Author: Nina Africano

Palm Springs Golf: World Class Play and Celebrity Courses

Share: In the beginning, Palm Springs was born as a getaway for Hollywood’s top stars. Then came golf. The first 18-hole course was Thunderbird Country Club in Rancho Mirage, which attracted stars like Bob Hope, Bing Crosby, Dean Martin, Jack Benny and Desi Arnaz.  Perhaps one of the area’s brightest luminaries is golf legend and course designer Arnold Palmer, who won more than 90 tournaments, including the Masters (four times) and who often spends winters here. Today, Greater Palm Springs is home to more than 110 golf courses, many of which have been designed by Arnold Palmer, Pete Dye,...

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Scottsdale, Arizona: World’s Finest Golf Destination

Share: Scottsdale calls itself the world’s finest golf destination – and the numbers seem to back up the claim. More than 330 days of sunshine each year and almost 200 public golf courses add up to a golfer’s paradise. The fact that more than 40 current and former PGA and LPGA TOUR professionals live here attests to the quality of the courses. A recently conducted market study found the number of rounds played in Scottsdale was up approximately three percent in 2014 compared to 2013. (This comes at a time when participation in golf across North America has been...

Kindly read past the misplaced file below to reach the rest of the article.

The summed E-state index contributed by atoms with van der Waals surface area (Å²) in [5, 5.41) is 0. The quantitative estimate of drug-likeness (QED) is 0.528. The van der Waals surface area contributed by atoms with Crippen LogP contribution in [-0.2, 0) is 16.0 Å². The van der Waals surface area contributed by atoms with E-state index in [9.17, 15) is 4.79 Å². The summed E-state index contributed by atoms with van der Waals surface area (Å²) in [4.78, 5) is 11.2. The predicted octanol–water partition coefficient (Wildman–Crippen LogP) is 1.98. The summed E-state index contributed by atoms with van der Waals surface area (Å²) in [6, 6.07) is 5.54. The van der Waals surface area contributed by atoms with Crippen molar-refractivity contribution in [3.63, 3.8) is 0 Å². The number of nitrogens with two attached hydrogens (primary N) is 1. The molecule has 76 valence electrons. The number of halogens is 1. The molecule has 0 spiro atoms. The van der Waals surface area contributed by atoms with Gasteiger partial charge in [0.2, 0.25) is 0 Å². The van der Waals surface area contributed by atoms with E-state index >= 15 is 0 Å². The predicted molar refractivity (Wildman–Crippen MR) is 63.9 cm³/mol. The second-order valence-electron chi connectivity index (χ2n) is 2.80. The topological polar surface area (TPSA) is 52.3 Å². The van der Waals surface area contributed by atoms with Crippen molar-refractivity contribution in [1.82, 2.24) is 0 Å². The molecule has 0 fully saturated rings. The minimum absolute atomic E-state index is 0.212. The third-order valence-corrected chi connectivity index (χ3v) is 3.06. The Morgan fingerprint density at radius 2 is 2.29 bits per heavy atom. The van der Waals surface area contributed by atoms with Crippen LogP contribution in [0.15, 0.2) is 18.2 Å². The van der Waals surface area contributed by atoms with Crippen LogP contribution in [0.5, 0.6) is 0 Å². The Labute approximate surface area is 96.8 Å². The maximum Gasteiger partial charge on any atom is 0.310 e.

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Golf for Gourmands: The Palm Beaches Beckon

Share: A long, long time ago, when Jack Nicklaus was winning tournaments sporting madras pants and a bowl haircut, golf was a spartan trek around the links punctuated by a hot dog and a warmish gulp from a drinking fountain–and a golf getaway was likely to translate to four guys in a room doing 36 holes a day. Today, resort golf is part of a total luxury experience, embracing precision equipment and expert teaching, soothing spa treatments and a slew of amenities like air-conditioned golf carts. But perhaps the most noticeable change from those austere times is in the food. Just...

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Uptown Comes Downtown: The New Whitney Museum Opens in New York’s Meatpacking District

Share: Most New Yorkers learned to love Marcel Breuer’s imposing concrete fortress on Madison Avenue, but it’s hard not to swoon outright over Renzo Piano’s new home for the Whitney Museum of American Art at 99 Gansevoort Street and the downtown end of the High Line. Floor to ceiling glass walls flood galleries with natural light and allow artworks big and small to shine. Whitney staffers are at least as excited as visitors, as their 21st century home provides virtually twice the gallery space of the old Whitney as well as on-site work space for curators and conservators, a...

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